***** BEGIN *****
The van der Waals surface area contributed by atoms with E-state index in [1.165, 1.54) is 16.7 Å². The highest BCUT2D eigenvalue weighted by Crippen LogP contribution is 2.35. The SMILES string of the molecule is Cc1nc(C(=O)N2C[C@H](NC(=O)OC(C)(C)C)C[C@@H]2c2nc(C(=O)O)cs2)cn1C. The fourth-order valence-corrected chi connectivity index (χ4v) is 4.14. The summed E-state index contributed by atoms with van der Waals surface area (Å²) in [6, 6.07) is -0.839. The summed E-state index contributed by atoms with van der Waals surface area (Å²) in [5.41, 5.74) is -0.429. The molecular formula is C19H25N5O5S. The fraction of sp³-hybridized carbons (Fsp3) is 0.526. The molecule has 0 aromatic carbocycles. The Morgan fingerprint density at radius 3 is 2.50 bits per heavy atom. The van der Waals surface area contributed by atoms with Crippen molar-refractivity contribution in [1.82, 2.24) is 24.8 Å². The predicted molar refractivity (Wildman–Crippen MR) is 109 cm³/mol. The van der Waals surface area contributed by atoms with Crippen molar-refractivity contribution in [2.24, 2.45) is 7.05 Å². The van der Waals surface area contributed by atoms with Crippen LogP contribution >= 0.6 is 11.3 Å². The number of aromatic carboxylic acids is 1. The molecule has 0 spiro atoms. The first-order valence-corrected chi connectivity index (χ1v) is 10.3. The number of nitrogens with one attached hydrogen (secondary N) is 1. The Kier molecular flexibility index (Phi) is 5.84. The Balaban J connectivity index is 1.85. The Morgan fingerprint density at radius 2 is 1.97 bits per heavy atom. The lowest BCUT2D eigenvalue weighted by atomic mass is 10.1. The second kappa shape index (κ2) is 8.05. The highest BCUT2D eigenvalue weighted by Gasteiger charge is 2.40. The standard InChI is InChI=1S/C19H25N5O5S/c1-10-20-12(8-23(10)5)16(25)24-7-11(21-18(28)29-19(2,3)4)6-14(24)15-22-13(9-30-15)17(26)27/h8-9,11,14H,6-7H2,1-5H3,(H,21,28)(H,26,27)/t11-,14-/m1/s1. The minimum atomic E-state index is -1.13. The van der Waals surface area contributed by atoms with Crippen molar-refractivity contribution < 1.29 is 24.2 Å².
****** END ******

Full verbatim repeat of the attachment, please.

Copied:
The van der Waals surface area contributed by atoms with E-state index in [1.165, 1.54) is 16.7 Å². The highest BCUT2D eigenvalue weighted by Crippen LogP contribution is 2.35. The SMILES string of the molecule is Cc1nc(C(=O)N2C[C@H](NC(=O)OC(C)(C)C)C[C@@H]2c2nc(C(=O)O)cs2)cn1C. The fourth-order valence-corrected chi connectivity index (χ4v) is 4.14. The summed E-state index contributed by atoms with van der Waals surface area (Å²) in [6, 6.07) is -0.839. The summed E-state index contributed by atoms with van der Waals surface area (Å²) in [5.41, 5.74) is -0.429. The molecular formula is C19H25N5O5S. The fraction of sp³-hybridized carbons (Fsp3) is 0.526. The molecule has 0 aromatic carbocycles. The Morgan fingerprint density at radius 3 is 2.50 bits per heavy atom. The van der Waals surface area contributed by atoms with Crippen molar-refractivity contribution in [1.82, 2.24) is 24.8 Å². The predicted molar refractivity (Wildman–Crippen MR) is 109 cm³/mol. The van der Waals surface area contributed by atoms with Crippen molar-refractivity contribution in [2.24, 2.45) is 7.05 Å². The van der Waals surface area contributed by atoms with Crippen LogP contribution >= 0.6 is 11.3 Å². The number of aromatic carboxylic acids is 1. The molecule has 0 spiro atoms. The first-order valence-corrected chi connectivity index (χ1v) is 10.3. The number of nitrogens with one attached hydrogen (secondary N) is 1. The Kier molecular flexibility index (Phi) is 5.84. The Balaban J connectivity index is 1.85. The Morgan fingerprint density at radius 2 is 1.97 bits per heavy atom. The lowest BCUT2D eigenvalue weighted by atomic mass is 10.1. The second kappa shape index (κ2) is 8.05. The highest BCUT2D eigenvalue weighted by Gasteiger charge is 2.40. The standard InChI is InChI=1S/C19H25N5O5S/c1-10-20-12(8-23(10)5)16(25)24-7-11(21-18(28)29-19(2,3)4)6-14(24)15-22-13(9-30-15)17(26)27/h8-9,11,14H,6-7H2,1-5H3,(H,21,28)(H,26,27)/t11-,14-/m1/s1. The minimum atomic E-state index is -1.13. The van der Waals surface area contributed by atoms with Crippen molar-refractivity contribution < 1.29 is 24.2 Å².